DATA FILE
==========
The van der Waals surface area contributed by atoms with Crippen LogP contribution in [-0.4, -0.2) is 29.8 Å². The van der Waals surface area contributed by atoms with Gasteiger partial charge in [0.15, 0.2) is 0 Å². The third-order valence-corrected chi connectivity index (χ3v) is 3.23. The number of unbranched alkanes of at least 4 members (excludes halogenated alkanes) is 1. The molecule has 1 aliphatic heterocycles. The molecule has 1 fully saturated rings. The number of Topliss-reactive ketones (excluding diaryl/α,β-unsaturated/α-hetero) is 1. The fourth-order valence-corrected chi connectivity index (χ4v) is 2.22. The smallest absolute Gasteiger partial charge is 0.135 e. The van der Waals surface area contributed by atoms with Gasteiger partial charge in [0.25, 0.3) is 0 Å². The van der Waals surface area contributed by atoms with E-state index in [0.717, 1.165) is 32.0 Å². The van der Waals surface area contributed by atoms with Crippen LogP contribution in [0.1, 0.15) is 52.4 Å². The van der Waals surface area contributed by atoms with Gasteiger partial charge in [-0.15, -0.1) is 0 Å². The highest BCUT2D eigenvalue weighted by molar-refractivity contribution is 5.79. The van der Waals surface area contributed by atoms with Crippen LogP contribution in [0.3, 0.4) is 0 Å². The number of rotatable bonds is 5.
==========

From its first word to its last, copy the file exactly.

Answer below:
The van der Waals surface area contributed by atoms with Crippen LogP contribution in [-0.4, -0.2) is 29.8 Å². The van der Waals surface area contributed by atoms with Gasteiger partial charge in [0.15, 0.2) is 0 Å². The third-order valence-corrected chi connectivity index (χ3v) is 3.23. The number of unbranched alkanes of at least 4 members (excludes halogenated alkanes) is 1. The molecule has 1 aliphatic heterocycles. The molecule has 1 fully saturated rings. The number of Topliss-reactive ketones (excluding diaryl/α,β-unsaturated/α-hetero) is 1. The fourth-order valence-corrected chi connectivity index (χ4v) is 2.22. The smallest absolute Gasteiger partial charge is 0.135 e. The van der Waals surface area contributed by atoms with Gasteiger partial charge in [0.25, 0.3) is 0 Å². The van der Waals surface area contributed by atoms with E-state index in [0.717, 1.165) is 32.0 Å². The van der Waals surface area contributed by atoms with Crippen LogP contribution in [0.1, 0.15) is 52.4 Å². The van der Waals surface area contributed by atoms with Gasteiger partial charge in [-0.15, -0.1) is 0 Å². The highest BCUT2D eigenvalue weighted by molar-refractivity contribution is 5.79. The van der Waals surface area contributed by atoms with Crippen LogP contribution in [0.3, 0.4) is 0 Å². The number of rotatable bonds is 5.